Native American Languages Act: Twenty Years Later, Has It Made a Difference?
By Kelsey Klug
July 19, 2012
Native Americans lost control of the education of their children when the United States government forcibly enrolled them in residential schools designed for assimilation into an “American” mold. … In these institutions, children were severely punished, both physically and psychologically, for using their own languages instead of English. These experiences convinced entire generations of Native people that their children would be better off learning to speak only English. Hoping to spare their children the pain they once went through, parents stopped passing their languages on to their children, and thereby stopped creating fluent speakers of those languages. As a result, numerous languages indigenous to America are now severely in danger of losing their last native speakers.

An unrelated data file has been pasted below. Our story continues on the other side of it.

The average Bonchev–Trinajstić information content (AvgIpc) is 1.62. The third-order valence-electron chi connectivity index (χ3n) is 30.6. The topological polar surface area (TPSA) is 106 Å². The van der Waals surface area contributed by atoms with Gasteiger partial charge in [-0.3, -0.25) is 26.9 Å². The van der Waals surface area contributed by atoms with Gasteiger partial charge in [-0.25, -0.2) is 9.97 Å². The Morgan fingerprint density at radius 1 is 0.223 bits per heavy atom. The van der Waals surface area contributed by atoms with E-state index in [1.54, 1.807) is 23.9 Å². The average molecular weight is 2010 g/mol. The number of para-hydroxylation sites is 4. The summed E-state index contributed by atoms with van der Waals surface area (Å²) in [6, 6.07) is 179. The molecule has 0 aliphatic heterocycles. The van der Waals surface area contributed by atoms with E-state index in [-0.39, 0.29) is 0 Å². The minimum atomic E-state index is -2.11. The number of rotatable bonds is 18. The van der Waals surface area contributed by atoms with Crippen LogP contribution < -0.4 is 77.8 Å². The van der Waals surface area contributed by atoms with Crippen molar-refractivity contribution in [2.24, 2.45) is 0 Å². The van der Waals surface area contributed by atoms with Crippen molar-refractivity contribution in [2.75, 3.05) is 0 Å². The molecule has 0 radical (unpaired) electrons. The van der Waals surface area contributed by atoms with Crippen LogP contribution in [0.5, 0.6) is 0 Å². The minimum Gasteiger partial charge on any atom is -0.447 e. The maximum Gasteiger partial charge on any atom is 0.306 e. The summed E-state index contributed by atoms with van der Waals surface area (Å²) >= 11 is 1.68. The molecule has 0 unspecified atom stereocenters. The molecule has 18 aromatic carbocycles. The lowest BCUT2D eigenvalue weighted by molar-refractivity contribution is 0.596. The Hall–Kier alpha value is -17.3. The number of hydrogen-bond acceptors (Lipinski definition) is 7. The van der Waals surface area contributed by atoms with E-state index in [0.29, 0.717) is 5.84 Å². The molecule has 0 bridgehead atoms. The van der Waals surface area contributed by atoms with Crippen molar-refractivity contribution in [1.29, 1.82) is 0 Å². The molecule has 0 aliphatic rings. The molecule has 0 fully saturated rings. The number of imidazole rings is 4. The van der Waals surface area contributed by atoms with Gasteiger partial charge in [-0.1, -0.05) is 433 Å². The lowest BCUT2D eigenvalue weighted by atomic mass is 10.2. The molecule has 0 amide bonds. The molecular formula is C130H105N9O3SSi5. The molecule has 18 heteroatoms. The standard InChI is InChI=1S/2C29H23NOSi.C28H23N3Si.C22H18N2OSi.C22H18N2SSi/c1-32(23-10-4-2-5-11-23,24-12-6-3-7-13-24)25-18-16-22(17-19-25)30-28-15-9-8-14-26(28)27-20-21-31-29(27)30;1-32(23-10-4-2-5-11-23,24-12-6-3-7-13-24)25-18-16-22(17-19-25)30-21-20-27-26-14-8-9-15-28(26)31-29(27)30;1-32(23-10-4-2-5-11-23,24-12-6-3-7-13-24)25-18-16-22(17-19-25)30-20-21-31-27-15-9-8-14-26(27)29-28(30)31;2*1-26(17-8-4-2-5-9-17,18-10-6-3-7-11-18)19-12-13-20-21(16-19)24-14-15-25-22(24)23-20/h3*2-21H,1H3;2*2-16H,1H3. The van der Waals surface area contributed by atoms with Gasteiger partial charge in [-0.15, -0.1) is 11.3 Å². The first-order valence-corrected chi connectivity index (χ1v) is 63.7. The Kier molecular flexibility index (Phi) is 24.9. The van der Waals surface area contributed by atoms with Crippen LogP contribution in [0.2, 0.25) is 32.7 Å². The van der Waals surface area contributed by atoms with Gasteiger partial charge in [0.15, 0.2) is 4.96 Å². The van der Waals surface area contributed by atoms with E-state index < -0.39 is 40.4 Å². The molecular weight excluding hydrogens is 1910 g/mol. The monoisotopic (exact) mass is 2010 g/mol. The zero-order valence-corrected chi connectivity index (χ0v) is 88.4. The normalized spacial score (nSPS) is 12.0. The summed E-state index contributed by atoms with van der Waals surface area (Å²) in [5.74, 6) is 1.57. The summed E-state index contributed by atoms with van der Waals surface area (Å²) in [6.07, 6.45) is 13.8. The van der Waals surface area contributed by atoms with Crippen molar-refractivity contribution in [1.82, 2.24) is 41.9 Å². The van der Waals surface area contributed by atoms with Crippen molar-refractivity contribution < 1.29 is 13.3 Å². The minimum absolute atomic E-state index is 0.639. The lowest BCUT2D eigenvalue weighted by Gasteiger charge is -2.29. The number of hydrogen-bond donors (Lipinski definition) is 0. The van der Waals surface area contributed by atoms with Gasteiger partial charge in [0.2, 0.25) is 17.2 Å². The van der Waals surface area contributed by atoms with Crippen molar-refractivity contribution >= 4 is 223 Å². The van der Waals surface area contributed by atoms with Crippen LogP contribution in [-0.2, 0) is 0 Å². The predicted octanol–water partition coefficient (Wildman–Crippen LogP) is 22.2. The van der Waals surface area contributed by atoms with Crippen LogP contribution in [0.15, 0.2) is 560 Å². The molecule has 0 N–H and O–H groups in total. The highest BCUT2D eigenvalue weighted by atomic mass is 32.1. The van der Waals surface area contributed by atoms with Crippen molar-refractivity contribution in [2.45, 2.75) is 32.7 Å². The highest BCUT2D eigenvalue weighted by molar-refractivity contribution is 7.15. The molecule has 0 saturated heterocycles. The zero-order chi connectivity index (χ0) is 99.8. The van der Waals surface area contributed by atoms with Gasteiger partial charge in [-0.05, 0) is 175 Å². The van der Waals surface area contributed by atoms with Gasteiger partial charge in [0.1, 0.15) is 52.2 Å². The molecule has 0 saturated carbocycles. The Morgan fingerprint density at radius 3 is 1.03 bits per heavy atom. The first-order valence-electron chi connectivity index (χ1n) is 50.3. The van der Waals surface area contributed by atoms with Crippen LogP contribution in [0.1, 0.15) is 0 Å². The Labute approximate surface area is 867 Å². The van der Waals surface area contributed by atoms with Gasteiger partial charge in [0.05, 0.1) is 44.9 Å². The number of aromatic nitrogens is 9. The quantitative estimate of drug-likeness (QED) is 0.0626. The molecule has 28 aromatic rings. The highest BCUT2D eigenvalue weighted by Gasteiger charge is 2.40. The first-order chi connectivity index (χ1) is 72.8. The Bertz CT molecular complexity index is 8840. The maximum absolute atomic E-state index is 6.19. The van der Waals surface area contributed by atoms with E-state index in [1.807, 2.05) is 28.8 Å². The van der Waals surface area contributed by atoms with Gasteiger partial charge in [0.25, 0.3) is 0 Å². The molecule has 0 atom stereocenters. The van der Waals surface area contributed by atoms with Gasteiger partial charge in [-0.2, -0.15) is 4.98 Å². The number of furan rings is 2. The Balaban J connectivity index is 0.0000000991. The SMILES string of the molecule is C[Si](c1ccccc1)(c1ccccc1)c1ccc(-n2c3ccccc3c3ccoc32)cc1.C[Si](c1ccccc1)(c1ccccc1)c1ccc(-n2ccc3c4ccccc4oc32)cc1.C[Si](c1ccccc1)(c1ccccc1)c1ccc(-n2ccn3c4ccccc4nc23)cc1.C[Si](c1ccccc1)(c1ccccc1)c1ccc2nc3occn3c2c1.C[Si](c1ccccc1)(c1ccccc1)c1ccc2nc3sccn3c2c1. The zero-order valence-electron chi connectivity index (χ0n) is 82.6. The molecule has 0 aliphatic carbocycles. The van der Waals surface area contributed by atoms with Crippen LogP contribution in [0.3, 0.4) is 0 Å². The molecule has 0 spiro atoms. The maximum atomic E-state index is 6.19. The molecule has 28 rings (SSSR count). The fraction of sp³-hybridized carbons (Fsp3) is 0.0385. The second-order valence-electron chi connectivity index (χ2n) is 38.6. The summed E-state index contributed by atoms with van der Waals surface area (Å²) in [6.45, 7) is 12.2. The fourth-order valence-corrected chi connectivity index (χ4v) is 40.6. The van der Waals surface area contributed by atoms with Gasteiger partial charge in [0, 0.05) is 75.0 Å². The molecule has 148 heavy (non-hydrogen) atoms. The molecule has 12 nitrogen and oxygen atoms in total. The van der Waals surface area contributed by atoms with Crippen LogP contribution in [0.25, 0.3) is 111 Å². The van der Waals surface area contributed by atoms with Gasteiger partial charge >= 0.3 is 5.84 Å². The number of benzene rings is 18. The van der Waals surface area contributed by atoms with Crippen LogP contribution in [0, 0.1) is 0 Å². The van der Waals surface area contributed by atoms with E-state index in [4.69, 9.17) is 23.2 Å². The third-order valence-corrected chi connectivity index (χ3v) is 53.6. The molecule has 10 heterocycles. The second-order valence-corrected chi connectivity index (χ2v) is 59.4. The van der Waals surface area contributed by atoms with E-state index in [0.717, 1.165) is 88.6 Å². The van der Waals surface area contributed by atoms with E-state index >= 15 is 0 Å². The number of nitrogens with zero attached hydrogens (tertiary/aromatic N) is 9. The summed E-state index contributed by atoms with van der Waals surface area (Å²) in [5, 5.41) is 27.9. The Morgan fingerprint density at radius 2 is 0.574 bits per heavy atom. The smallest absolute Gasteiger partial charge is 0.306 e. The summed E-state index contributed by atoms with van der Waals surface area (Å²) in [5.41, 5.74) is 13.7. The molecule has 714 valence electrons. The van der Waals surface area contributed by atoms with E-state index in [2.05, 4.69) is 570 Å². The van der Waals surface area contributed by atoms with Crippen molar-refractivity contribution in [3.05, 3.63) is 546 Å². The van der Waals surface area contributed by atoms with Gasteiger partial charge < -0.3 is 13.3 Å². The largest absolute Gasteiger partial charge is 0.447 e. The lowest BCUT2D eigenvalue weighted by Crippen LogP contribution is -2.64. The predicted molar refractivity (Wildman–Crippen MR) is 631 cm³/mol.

…Yet, United States government policy has officially changed quite significantly: in 1990, Congress passed the Native American Languages Act (NALA), recognizing that “the status of the cultures and languages of Native Americans is unique and the United States has the responsibility to act together with Native Americans to ensure [their] survival.” This legislation promised a lot to Native communities, stating that it was now the policy of the United States to “preserve, protect, and promote” Native Americans’ rights to use their Indigenous languages anywhere, including “as a medium of instruction” in schools.
Read the full article at http://www.culturalsurvival.org/news/native-american-languages-act-twenty-years-later-has-it-made-difference